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The executive, speaking at a Bank of America conference Thursday, said that while the company has made tough choices with regard to its content investment and strategy, the focus on what was supposed to be an HBO Max original film was pushed too far by media coverage, with Warners remaining committed to growing its content business.
“Clearly the course corrections, making changes quickly where we don’t agree with the track that WarnerMedia was on, that took a lot of courage and execution early,” Wiedenfels said, adding of Batgirl specifically: “I don’t think it is unusual. We are a creative industry, and one of the elements of creativity is that there is judgment and views on what the potential of what a certain piece of IP might be.”
Wiedenfels said that the company’s creative leaders like film chiefs Michael De Luca and Pamela Abdy make the calls on content decisions, but that “my team has helped them by providing financial data points where possible, and a framework to assess the potential from a financial perspective.”
He noted that while a lot of headlines are focusing on content as a source of cost savings, the company expects most of its synergies to be outside of content. WBD took an $825 million write-down on content in its last quarter, which didn’t account for Batgirl.
Going forward, Wiedenfels says that the company is spending more money than it ever has (when considering the combined spend of the two companies), though he added, “I am glad to see a more rational approach to content spend.
“We have made some course corrections, but we are in business to create content and tell fascinating stories, and we will fund that,” he added.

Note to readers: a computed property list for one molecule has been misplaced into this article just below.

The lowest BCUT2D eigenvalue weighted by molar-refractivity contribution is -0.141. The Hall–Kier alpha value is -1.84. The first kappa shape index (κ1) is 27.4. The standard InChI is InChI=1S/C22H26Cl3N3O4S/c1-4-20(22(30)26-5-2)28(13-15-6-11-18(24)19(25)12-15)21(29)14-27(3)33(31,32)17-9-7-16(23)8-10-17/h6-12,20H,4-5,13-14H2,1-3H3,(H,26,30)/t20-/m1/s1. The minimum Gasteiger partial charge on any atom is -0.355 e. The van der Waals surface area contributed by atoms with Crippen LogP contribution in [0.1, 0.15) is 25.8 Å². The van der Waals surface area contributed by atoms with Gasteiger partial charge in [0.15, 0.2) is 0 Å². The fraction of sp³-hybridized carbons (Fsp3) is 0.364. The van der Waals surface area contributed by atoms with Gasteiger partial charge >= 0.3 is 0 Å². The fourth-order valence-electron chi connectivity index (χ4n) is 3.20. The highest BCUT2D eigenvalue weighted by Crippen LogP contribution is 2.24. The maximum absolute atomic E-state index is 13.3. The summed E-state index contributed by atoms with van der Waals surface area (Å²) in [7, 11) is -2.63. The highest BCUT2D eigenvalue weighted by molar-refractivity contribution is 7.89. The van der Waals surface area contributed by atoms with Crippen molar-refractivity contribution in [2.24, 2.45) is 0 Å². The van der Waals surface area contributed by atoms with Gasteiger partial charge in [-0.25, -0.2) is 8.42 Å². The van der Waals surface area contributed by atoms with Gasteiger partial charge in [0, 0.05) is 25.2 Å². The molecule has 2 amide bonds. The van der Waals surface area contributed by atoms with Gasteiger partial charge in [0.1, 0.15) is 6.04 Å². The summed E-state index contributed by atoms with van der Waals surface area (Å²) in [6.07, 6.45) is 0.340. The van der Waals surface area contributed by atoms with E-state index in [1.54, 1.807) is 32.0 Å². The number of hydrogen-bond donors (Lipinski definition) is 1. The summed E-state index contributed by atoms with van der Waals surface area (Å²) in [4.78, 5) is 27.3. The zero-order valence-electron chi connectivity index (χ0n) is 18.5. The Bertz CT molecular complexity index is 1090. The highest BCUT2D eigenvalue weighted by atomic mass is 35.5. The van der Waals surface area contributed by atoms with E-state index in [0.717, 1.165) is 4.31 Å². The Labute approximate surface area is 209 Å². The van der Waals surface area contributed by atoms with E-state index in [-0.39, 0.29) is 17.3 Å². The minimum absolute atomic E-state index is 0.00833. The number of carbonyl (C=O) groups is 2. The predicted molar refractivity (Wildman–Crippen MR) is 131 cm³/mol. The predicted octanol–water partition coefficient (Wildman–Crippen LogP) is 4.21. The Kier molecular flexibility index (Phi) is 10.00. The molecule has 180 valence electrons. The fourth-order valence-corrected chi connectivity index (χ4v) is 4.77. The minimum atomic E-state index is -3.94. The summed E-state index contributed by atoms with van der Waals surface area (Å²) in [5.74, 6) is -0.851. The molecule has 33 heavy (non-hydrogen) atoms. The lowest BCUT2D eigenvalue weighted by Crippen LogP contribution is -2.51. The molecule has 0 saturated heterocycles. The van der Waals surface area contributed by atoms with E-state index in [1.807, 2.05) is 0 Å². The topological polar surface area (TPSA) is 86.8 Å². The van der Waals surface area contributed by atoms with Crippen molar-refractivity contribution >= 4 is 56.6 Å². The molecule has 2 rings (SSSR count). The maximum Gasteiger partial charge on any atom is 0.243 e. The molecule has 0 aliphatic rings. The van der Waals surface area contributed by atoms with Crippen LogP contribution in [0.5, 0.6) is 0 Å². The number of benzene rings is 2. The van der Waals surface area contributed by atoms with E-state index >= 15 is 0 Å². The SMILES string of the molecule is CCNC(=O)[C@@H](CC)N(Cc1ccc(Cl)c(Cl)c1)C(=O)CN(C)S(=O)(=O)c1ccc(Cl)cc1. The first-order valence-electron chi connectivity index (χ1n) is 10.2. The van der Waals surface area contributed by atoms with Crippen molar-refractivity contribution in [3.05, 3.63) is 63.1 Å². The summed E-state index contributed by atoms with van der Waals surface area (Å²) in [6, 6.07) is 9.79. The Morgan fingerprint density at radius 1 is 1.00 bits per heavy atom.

Wiedenfels also said that WBD CEO David Zaslav is still engaged in forging an overarching strategy, but that things are beginning to click.
“The first priority has been to get the team in place, and I think David has now established an almost complete, strong management team,” Wiedenfels said, adding that it took “a lot of courage to make decisions and quickly get the company on the track that we want to see it on.”
But there are also opportunities to be mined from the company’s trove of IP.
“I think there are a couple of clear priorities. DC stands out,” Wiedenfels said, alluding to the search for someone to lead the comic book brand’s empire. “As you know, David is still looking for someone to lead that, specifically. Wizarding World of Harry Potter has huge potential if we can get it right … There is a lot in flight, but clearly if you look at it from a risk and reward perspective, leveraging some of those existing brands improves your return profile.”
And looking further out, Wiedenfels showed signs of optimism and caution.
On the one hand, he said, “I think the opportunity is enormous, I view this as a Boeing 747 flying on one engine,” noting all of the potential options on the table.
But on the other hand, he said that financial data his team accessed after the merger did not align with some of what they had access to pre-merger, forcing an adjustment.
And he also noted that “there is uncertainty in the macroeconomic environment, no question about it.”
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